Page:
Category Archives: Looking back

Buell’s Gift Keeps Giving

Very few “06880” readers ever met Buell Neidlinger. But — thanks to his frequent comments on the blog, always providing nuance and back stories to the topic of the day — many of us knew and admired him.

He lived in Westport from 1938 through the ’50s. He had a long and storied career in music, playing bass with Billy Holliday, Tony Bennett, Frank Sinatra, Barbra Streisand, Ray Charles, the Beach Boys, Elton John, Dolly Parton, the Carpenters, the Moody Blues, Barry White, Whitney Houston, Ringo Starr and Bill Monroe.

Ella Otis

When he died suddenly of a heart attack in March, at his longtime Washington state home, the “06880” community mourned.

Mary Cookman Schmerker was especially touched. The 1958 Staples High School graduate first got to know Buell when he responded to an “06880” story about the Saugatuck Congregational Church by asking Mary if longtime organist Ella Otis was her grandmother.

Buell was a member of the children’s choir, and remembered Ella.

“I loved the way she would improvise fab modulation sequences between the hymns,”  he wrote. “Kinda reminded me of the movie music I heard down at the Fine Arts on Saturday afternoons.

“Anyway, I could tell your grandmother loved music from the way she played. That was my first introduction to that feeling in music, and it made me want to be a musician. I was, and still am in music!”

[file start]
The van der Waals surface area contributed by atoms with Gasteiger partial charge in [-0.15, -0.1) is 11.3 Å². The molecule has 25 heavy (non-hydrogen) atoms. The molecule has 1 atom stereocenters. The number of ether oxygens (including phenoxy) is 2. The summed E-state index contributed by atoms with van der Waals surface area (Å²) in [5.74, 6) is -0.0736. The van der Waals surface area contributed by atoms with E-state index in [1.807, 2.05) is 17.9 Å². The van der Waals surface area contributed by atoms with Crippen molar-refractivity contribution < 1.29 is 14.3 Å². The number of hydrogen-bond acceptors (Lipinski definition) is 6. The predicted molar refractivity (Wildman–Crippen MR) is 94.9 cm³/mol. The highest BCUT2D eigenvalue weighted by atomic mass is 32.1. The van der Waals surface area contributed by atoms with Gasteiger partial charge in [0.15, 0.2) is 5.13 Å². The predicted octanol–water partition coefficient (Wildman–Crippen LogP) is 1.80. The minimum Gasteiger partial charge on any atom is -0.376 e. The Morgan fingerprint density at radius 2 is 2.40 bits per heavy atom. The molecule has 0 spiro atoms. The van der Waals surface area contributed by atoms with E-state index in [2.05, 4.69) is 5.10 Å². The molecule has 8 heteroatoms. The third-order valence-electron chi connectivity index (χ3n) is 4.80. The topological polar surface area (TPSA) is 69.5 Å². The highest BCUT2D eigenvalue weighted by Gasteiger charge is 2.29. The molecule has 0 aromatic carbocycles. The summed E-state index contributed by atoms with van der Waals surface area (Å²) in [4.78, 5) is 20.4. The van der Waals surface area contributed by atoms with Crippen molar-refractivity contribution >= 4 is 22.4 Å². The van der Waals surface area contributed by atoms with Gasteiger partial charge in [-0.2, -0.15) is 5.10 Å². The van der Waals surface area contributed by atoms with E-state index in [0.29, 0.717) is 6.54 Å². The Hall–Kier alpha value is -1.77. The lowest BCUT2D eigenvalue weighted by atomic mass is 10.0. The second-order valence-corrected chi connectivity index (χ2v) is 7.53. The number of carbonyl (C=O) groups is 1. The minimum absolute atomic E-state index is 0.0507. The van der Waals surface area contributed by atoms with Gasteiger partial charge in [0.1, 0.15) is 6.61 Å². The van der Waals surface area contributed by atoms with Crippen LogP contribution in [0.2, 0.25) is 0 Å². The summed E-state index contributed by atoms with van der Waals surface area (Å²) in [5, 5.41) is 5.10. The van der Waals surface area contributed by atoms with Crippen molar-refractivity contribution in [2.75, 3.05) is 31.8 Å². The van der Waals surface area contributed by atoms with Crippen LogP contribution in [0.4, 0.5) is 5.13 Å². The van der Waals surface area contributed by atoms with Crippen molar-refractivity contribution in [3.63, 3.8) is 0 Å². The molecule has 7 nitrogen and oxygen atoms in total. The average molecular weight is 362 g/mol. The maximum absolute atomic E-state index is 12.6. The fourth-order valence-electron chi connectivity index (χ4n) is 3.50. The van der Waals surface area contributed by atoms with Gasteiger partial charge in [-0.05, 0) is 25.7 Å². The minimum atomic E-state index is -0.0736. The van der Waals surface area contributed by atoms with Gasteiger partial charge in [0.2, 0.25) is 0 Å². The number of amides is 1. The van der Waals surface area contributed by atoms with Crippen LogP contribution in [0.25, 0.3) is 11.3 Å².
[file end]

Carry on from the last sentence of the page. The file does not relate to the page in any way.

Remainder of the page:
Buell Neidlinger

Buell and Mary exchanged several emails. Once, they spoke briefly by phone.

Buell told Mary that he wished he could revisit his parents’ graves in Evergreen Cemetery. She lives near Houston, but promised Buell she’d take a photo when she got to Westport in the fall. Her mother, brother and grandmother — Ella Otis — are all buried there too.

However, Hurricane Harvey canceled Mary’s trip year.

A couple of weeks ago, she finally made it back to Westport.

“Unfortunately, Buell couldn’t wait for me,” she writes. “He has left us for his eternal home with the Lord.”

But Mary kept her promise. She found his parents’ graves very easily.

(Photo/Mary Schmerker)

Mary wishes she had paced off the distance from Buell’s parents’ graves, to her grandmother’s. They’re very close — just as she felt close to him.

Their paths did not cross in Westport. He was 4 years older. Yet as she read the comments following his death, she learned he grew up in an old house on Clinton Avenue. She lived nearby, on Calumet.

“We would have roamed the same woods, walked the shores of the Saugatuck down to Lees Dam, heard the noise in the summer from Camp Mahackeno, and watched weekend traffic from the bridge over the Merritt Parkway,” she says.

Rereading Buell’s first email, she noted it was sent just over a year ago: June 1, 2017.

“I encourage everyone to ask questions of your elders now while you can,” Mary says. “Share the stories for future generations.